Mandarin Ducks

Aix galericulata

A Mandarin drake swimming
Photo courtesy of John Weingart

This beautiful little Asian duck is fairly easy to keep in captivity. A cavity nester like its relative the Wood Duck, it prefers to nest off the ground in a hole in a tree or similar situation. An average clutch is 8 eggs and the incubation period is 29 days.

In breeding plumage the male is unmistakeable for any other species, with the conspicuous orange "sails" on his back.

Excellent fliers, these birds must either be pinioned or kept in covered aviaries.

Mandarin Links:

Squaw Creek's Mandarin Duck page -- birds for sale here

The Gazette's page on raising the Wood Duck and Mandarin Duck

Giffs Farm

Spruce Creek Waterfowl Farm

Show-Me Silkies & Stuff has Mandarins

Mandarins at Roman's Acres

Mandarins at Texas Peafowl Farm

You can find 'em at Uberchic Ranch!

Blue Creek Aviaries

A pair of Mandarins
Photo courtesy of Alex Levitskiy & Blue Creek Aviaries

A Mandarin drake
Photo courtesy of Squaw Creek Farm

A pair of Mandarin Ducks
Photo courtesy of Pete Akers

Frontal shot of a Mandarin drake
Photo courtesy of Jeff Gifford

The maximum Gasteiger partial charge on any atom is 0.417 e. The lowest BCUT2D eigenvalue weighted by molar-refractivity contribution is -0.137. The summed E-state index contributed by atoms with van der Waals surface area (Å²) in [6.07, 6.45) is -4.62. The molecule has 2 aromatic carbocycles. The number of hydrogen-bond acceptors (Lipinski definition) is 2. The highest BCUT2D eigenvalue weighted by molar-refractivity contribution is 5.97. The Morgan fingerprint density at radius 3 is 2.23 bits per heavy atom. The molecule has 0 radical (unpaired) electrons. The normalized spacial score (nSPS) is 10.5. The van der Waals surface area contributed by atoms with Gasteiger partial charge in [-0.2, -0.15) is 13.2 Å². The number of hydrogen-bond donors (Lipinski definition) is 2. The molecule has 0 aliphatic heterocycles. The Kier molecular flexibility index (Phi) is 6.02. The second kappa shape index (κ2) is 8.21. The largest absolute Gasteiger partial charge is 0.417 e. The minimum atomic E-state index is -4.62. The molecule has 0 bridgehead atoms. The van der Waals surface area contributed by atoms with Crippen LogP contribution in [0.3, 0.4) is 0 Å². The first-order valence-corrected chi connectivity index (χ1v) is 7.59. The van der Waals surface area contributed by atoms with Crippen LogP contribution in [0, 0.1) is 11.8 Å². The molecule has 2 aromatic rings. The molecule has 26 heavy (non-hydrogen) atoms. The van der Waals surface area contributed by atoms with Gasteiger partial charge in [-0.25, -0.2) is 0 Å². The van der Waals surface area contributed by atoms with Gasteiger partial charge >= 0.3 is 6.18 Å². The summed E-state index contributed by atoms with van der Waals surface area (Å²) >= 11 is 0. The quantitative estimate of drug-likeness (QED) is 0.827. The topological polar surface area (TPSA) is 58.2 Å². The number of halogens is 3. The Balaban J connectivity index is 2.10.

Head shot of a drake
Photo © Nicole Reggia

Mandarin pair swimming
Photo courtesy of Daniel Sörensen

My young pair of Mandarins

A pair of White Mandarins
Photo courtesy of Danny Bulach

How to tell a Mandarin drake from a Wood Duck drake: that's the Woody on the right

And how to tell the females apart (which is harder); the Mandarins are on the left -- in Mandarins the eye is on the line, in Woodies the eye is in the line
Large photos courtesy of Maurice Houston Field; inset photo of Mandarin head courtesy of Pete Akers; inset photo of Woodies courtesy of

Another pair of Mandarins (with a Woody in the background)

A Mandarin pair on the water
Photo courtesy of Danny Bulach

A nervous young Mandarin drake

A drake with his crest displaying
Photos courtesy of Pete Akers

Apricot Mandarin drakes
Photos courtesy of Michel Verbeke

An Apricot hen
Photo courtesy of Michel Verbeke

Mandarin hens
Photo © Nicole Reggia

Mandarin drakes
Photo courtesy of Danny Bulach

White Mandarins
Photo courtesy of Ian Gereg

Two young males of the White form of the Mandarin (don't ask me why they call it White!)

A White Mandarin female

A couple more Mandarin drakes
Photos © Nicole Reggia

Another pair of White Mandarins
Photos courtesy of Ian Gereg

Another Mandarin drake
Photo courtesy of Daniel Sörensen

Mandarins on my pond
Photo courtesy of Ginger Carson

Here's a nest box good for both Woodies and Mandarins. Hang it on a tree or post a few feet above the ground. If the birds are pinioned, you need a ramp for them to get to it.
Photo courtesy of Cody Everett

Mandarin ducklings
Photo © Nicole Reggia

A clutch of Mandarin ducklings
Photo courtesy of Pete Akers

Another clutch of Mandarin ducklings
Photo courtesy of Brice Wonders

Up close and personal with Mandarin ducklings
Photos © Nicole Reggia



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